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African Art Museum of Maryland moves to new home

The walls are freshly painted.

New carpet was just installed.

The glass shelves have been filled with intricate sculptures and carvings.

After spending the past 22 years in Columbia, the African Art Museum of Maryland is settling into its new home in another part of Howard County.

The nonprofit museum moved this summer from the second floor of the Historic Oakland mansion to a new building in Maple Lawn, a planned community in Fulton.

Directors have the museum open five days a week while they put on the finishing touches, and they're planning an open house and anniversary celebration Oct. 2.

"This is a brand-new beginning for us," said museum director Doris Ligon, who co-founded the museum in 1980 with her husband, Claude, who died in 2005.

"I think it's the best exhibit space we've ever had," she said. "We're delighted to be here."

Organizers say the museum is one of only three in the United States devoted solely to collecting and exhibiting art from Africa, and the only one founded by African-Americans. Its collection includes masks, sculptures, textiles, jewelry, furniture and musical instruments.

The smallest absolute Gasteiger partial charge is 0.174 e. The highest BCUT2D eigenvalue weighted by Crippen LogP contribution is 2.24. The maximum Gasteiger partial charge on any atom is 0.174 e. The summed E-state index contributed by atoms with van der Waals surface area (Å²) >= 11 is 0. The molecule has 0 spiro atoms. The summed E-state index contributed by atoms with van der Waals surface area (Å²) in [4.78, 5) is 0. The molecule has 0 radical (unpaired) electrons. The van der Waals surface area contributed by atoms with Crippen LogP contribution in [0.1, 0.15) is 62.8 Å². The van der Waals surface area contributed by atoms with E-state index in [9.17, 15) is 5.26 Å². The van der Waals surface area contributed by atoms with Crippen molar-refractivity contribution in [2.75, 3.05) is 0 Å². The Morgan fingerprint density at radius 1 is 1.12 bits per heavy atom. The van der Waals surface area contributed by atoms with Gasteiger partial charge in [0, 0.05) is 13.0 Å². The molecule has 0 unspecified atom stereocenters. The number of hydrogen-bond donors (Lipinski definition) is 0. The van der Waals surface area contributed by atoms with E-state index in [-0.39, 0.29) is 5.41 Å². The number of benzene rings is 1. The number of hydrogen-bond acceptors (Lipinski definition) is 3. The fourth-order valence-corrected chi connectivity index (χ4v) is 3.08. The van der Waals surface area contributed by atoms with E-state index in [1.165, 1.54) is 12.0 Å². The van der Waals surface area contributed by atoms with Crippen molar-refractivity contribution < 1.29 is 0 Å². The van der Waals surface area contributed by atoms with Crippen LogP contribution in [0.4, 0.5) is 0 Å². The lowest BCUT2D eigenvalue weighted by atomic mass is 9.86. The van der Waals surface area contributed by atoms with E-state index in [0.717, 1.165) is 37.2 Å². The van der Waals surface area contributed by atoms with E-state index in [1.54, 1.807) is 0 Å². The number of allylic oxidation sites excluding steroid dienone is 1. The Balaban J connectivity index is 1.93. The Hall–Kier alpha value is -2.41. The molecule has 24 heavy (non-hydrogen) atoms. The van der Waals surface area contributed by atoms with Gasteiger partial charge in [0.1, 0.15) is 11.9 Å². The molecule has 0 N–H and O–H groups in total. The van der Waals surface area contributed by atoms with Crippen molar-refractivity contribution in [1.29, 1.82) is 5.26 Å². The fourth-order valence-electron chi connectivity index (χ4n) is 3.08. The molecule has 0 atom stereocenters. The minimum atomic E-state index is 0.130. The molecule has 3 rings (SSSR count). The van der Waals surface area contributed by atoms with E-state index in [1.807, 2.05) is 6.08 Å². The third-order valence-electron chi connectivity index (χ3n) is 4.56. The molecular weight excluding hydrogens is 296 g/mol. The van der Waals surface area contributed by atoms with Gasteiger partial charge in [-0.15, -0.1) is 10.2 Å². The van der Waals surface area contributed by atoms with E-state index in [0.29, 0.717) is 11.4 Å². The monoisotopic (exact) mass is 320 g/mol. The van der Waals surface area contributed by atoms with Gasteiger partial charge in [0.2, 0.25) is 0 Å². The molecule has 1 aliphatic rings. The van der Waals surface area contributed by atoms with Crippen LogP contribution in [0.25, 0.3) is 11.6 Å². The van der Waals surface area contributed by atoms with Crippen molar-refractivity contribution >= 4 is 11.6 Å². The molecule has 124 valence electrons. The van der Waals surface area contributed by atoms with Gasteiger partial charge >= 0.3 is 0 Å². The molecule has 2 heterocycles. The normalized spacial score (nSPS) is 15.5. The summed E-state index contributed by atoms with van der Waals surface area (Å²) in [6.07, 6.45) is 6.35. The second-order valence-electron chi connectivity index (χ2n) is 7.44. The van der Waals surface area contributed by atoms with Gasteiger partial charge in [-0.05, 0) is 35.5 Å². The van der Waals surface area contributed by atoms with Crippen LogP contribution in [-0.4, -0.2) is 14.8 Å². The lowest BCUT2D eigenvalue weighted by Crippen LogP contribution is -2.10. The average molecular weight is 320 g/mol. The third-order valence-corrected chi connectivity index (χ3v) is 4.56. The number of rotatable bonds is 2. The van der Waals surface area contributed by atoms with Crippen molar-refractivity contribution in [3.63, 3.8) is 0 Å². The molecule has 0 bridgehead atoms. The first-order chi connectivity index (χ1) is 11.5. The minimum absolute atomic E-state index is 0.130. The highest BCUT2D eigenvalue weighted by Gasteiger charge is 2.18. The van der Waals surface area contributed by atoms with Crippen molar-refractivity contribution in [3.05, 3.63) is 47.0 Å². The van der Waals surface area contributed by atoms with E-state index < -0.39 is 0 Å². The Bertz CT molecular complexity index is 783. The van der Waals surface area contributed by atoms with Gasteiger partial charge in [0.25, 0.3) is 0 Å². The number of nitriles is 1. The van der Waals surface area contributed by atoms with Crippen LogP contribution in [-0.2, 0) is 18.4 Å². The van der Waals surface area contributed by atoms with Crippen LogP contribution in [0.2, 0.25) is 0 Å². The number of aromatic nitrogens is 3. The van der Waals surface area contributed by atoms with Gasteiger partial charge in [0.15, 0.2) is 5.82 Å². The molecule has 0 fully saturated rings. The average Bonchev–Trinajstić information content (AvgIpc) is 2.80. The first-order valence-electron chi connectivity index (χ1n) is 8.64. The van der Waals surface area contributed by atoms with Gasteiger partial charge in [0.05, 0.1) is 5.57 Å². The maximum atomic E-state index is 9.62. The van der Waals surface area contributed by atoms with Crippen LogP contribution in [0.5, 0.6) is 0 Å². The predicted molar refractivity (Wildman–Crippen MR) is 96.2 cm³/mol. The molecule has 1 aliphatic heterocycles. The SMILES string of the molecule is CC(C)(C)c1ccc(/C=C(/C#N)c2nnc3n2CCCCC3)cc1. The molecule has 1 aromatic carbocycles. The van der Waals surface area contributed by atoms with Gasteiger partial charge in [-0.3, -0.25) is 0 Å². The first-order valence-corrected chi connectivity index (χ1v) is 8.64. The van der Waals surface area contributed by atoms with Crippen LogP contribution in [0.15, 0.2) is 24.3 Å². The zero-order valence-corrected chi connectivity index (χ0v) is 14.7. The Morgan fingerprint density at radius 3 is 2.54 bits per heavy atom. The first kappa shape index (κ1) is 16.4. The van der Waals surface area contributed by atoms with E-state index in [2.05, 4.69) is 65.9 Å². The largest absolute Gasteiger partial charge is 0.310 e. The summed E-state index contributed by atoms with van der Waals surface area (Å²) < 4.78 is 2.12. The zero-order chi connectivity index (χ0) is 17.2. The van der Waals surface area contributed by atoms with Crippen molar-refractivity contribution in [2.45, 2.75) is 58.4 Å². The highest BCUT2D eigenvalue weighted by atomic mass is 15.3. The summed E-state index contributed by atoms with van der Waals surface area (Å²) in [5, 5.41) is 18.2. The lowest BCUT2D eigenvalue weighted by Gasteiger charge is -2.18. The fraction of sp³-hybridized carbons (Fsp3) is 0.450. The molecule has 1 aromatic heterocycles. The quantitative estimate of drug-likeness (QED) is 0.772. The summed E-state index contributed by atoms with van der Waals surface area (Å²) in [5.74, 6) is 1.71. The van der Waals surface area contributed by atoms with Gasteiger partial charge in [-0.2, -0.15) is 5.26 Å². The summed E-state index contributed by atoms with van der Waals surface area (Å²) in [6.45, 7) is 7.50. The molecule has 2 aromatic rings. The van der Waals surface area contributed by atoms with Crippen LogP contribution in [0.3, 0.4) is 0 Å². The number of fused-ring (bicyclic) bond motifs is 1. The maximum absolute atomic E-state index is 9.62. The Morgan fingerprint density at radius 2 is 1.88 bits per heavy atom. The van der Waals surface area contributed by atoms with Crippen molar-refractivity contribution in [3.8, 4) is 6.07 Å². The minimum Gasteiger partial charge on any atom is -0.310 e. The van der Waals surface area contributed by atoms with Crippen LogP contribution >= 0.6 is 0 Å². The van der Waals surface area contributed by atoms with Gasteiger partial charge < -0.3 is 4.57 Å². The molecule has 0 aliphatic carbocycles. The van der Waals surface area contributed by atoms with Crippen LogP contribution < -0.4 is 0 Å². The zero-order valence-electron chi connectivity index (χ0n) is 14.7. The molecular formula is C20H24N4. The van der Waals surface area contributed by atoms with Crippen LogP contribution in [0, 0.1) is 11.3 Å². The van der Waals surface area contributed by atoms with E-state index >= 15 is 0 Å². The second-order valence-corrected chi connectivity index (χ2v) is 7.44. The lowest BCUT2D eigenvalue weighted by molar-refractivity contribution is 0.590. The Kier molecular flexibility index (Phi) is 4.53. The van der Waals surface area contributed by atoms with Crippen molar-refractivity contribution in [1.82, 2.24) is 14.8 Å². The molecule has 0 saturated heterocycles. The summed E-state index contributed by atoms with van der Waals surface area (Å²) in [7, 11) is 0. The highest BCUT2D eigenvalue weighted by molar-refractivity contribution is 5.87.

The objects come from more than half of the continent's countries and include tiny "goldweights" used to measure gold dust; a chair from the dynasty of Ethiopian emperor Haile Selassie; and ivory carvings that would be illegal to export today.

The Maple Lawn location is the museum's fifth home, after the Ligons' house, Phelps Luck Elementary School, the former Rockland Arts Center in Ellicott City and Historic Oakland. It is the first museum in Maple Lawn, a community off Route 216.

Directors began looking for a new location after they learned the rent would go up if they stayed at Oakland. They also wanted a setting accessible to people in wheelchairs.

After a lengthy search, they learned about Maple Lawn from the Rev. Stacey Wilson, a Methodist minister from Baltimore. The space they found is part of an $8.1 million mission center owned by the Baltimore-Washington Conference of the United Methodist Church, headquarters for 660 churches in Maryland, Washington and part of West Virginia.

The organization negotiated a three-year lease with the museum for a street-level spot next to the Cokesbury bookstore.

Ligon said it was a big decision to leave Columbia, where the museum has been based for all but four of its 31 years. She said she and her husband started in Columbia because they admired developer James Rouse's vision for creating a community that would welcome people of any race.

"I always give credit to Mr. Rouse, because he created an atmosphere where a museum like this could take seed and grow," she said. "He always told us he was proud that the first museum in Columbia was about Africa."

At the same time, she said, Maple Lawn was appealing for several reasons. The 900-square-foot exhibit space has high ceilings, convenient parking and plenty of natural light to show off the collection. The museum can also use the campus' meeting spaces, filming rooms and other facilities.